People may think taking risks is in the job description of a photojournalist. But for me, it is more important to eliminate the risk. I always attempt to implement proper preparation and foresight to reduce the chance of failure. Sometimes this means playing it safe. If I am the sole photographer, maybe I’ll just shoot on-camera flash on a long lens to guarantee that I capture the newlywed couple’s entrance. Better that, than miss the image entirely trying to do something different.
With (or as) a second photographer, I can take the risks I normally wouldn’t be able. Almost all of the photos you see below I wouldn’t have been able to make unless I was working with another photographer as a team. By being able to divide the duties, I could spend more time focusing on the groomsmen as Brad followed the women. When I saw the driver standing idle by the Lincoln Continental, I could run over without giving the bridal party a second though. And while Brad shoots portraits, I can set up a remote camera to photograph the ceremony site from a remote hillside. All impossible if I or Brad had been working alone.
Sometimes photographers think “second shooting” is beneath them. Almost akin to “assisting.” A step back.
I see second shooting as an opportunity to step my work forward.
Part 1: Argus C4
You know that question people ask: “If you could meet anyone, dead or alive, who would it be?”
My answer would be my grandfather (on my father’s side). I never met my dad’s dad. He passed away when my father was only 19 years old, 16 years before I came along.
I don’t know a lot about Robert Diefenbach. I do know he was a navigator for a B24 Liberator during World War 2, after which he worked for the telephone industry in the Midwest. I know he married my grandmother Jean, had my aunt Pat and then my dad, Bill. That, and a few other details, pretty much summed up my knowledge of my mysterious patriarch.
This past Fall, grandma Jean moved out of her home and into assisted living. In the process, her house in Michigan was cleaned out and many family treasures were handed down to various family members. Being the resident family photographer, I was asked if I’d like to have grandpa Bob’s cameras.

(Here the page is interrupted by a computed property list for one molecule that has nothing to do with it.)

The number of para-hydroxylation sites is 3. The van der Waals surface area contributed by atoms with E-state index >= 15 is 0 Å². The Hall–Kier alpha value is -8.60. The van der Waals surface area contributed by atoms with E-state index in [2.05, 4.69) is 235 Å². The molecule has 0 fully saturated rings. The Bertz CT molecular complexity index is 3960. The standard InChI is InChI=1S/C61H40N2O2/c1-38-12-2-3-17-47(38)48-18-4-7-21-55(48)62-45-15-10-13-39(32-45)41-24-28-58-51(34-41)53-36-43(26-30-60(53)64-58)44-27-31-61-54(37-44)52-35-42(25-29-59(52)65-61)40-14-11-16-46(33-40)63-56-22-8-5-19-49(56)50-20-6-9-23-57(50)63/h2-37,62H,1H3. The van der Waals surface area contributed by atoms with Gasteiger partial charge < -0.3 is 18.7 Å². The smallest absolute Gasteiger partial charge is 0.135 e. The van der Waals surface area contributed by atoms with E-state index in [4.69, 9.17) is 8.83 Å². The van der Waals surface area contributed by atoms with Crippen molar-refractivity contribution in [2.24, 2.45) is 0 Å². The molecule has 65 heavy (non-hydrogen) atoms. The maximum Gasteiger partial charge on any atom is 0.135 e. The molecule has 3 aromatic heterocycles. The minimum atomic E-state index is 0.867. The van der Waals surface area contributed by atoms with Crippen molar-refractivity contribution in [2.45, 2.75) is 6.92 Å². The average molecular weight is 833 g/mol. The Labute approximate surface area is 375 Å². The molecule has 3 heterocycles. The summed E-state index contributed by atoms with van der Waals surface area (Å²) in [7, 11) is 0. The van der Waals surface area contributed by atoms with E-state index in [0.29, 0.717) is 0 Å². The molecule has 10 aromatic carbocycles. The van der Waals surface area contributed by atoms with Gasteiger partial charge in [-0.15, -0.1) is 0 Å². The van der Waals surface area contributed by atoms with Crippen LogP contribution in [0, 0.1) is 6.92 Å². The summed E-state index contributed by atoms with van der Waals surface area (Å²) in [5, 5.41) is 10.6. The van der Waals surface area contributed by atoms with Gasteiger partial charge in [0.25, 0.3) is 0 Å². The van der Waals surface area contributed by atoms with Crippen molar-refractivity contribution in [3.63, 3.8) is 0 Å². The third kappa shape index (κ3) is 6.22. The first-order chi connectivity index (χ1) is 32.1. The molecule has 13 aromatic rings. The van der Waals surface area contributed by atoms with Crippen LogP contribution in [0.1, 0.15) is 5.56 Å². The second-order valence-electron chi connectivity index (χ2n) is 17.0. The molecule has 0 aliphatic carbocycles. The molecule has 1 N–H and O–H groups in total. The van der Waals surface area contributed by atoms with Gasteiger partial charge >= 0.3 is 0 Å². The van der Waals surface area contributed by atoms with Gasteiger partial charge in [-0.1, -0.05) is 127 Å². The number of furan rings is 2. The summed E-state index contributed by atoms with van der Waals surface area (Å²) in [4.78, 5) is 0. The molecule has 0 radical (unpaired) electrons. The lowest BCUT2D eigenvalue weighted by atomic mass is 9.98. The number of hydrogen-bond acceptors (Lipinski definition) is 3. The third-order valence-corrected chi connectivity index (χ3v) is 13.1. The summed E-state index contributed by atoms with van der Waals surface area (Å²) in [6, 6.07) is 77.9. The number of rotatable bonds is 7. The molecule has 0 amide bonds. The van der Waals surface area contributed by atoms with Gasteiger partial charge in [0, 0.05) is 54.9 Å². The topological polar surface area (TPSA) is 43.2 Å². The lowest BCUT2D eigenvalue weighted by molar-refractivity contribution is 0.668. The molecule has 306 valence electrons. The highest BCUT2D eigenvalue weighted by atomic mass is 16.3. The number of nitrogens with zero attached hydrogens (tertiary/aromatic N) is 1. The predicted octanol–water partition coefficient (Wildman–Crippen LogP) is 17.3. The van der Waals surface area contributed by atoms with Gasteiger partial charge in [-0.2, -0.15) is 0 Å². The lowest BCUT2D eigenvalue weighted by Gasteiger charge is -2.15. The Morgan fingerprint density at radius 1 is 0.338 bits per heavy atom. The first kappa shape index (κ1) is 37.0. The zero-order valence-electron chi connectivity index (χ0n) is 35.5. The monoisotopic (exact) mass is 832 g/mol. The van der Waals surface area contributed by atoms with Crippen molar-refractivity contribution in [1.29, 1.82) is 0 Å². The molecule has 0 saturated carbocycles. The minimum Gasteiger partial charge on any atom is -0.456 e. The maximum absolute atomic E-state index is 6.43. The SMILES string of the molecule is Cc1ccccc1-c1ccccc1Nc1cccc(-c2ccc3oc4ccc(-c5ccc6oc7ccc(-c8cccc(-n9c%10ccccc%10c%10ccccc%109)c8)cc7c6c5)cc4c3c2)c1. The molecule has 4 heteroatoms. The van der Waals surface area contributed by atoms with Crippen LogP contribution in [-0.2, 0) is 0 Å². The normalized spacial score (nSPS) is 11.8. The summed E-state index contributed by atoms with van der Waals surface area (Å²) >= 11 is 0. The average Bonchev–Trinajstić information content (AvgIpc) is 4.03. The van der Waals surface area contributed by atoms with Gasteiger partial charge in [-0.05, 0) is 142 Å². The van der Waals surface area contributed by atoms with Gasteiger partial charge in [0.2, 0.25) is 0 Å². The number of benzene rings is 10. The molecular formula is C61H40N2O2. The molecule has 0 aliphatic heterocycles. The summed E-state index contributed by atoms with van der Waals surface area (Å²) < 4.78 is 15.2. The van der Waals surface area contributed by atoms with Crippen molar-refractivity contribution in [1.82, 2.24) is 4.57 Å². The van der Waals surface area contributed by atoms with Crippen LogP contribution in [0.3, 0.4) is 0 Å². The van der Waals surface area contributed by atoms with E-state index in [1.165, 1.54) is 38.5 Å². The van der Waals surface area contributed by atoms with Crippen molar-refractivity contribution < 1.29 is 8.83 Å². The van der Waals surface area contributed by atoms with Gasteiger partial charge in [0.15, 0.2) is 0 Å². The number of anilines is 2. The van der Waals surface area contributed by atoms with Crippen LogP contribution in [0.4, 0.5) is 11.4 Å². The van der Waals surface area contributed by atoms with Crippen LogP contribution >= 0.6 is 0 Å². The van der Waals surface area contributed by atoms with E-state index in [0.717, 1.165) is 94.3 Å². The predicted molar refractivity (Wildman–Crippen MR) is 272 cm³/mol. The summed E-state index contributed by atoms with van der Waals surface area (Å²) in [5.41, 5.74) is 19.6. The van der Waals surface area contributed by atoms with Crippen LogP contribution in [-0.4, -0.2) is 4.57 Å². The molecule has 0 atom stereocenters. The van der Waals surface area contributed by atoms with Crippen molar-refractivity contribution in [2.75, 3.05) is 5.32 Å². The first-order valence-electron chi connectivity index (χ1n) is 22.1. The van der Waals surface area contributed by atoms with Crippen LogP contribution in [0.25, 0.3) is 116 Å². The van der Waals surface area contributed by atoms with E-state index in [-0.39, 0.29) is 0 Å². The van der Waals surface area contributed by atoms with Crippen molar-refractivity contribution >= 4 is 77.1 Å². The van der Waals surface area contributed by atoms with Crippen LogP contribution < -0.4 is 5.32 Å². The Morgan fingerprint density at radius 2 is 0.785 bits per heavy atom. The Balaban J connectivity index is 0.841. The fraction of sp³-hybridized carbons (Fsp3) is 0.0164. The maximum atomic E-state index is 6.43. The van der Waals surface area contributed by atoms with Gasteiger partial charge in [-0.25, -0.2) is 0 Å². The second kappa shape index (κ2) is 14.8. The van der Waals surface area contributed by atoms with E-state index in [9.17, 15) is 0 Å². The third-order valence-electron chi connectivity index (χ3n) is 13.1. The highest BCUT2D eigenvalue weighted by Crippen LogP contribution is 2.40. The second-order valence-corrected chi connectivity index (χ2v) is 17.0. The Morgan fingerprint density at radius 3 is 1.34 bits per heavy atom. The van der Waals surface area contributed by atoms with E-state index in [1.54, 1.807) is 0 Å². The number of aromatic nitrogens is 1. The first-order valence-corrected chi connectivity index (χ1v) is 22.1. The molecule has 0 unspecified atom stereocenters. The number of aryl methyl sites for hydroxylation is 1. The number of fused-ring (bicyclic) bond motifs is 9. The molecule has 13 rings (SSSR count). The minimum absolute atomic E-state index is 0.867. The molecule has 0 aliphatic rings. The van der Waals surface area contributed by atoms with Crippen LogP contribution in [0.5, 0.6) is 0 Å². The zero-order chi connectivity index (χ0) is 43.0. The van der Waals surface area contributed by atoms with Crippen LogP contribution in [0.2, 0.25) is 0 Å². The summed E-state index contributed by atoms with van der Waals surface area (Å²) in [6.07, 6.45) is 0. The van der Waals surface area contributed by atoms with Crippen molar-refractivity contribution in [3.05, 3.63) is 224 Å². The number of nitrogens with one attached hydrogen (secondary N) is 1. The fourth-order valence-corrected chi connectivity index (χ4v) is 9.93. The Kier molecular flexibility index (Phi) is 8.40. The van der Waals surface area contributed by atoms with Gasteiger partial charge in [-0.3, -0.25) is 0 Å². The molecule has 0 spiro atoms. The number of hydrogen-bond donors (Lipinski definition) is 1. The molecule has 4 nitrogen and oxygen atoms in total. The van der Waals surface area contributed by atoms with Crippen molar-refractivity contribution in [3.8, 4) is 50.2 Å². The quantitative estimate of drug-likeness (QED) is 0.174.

This is when I learned, Grandpa was a camera nerd.
Whenever I travel outside of the United States, I am reminded how young San Francisco really is. Despite reaching its sesquicentennial (150 years), the city by the bay has a infrastructure that has been updated multiple times. The biggest instigator of this was likely the 1906 earthquake, but nearly half the city is only 70-80 years old.
The majority of the west side of San Francisco wasn’t built until the 1930′s, with some homes being finished even later into 1950′s. Thus we have massive water reservoirs dispersed through out our sprawling, younger neighborhoods. The same is missing from the older (east side) of the city.
The Sunset Reservoir serves the neighborhood by the same name, and although it is relatively new in comparison to a lot of American infrastructure, this reservoir has needed a lot of updating to keep it safe (from earthquakes mostly).
Built in the 1930′s as an open air reservoir, the Sunset basin has seen multiple upgrades. The massive pair of basins was covered with a concrete slab some time in the 50′s or 60′s and added fencing after 9/11 gained a bit of security. In 2008, the reservoir was massively upgraded to withstand a near 8.0 quake and later received solar panels on its roof.
But despite the modern amenities, the Sunset reservoir needs to be inspected and cleaned by hand. This is where to municipal divers come into action. I had the pleasure of following one diving crew on their sweep of the basin for the San Francisco Chronicle. Read their story here.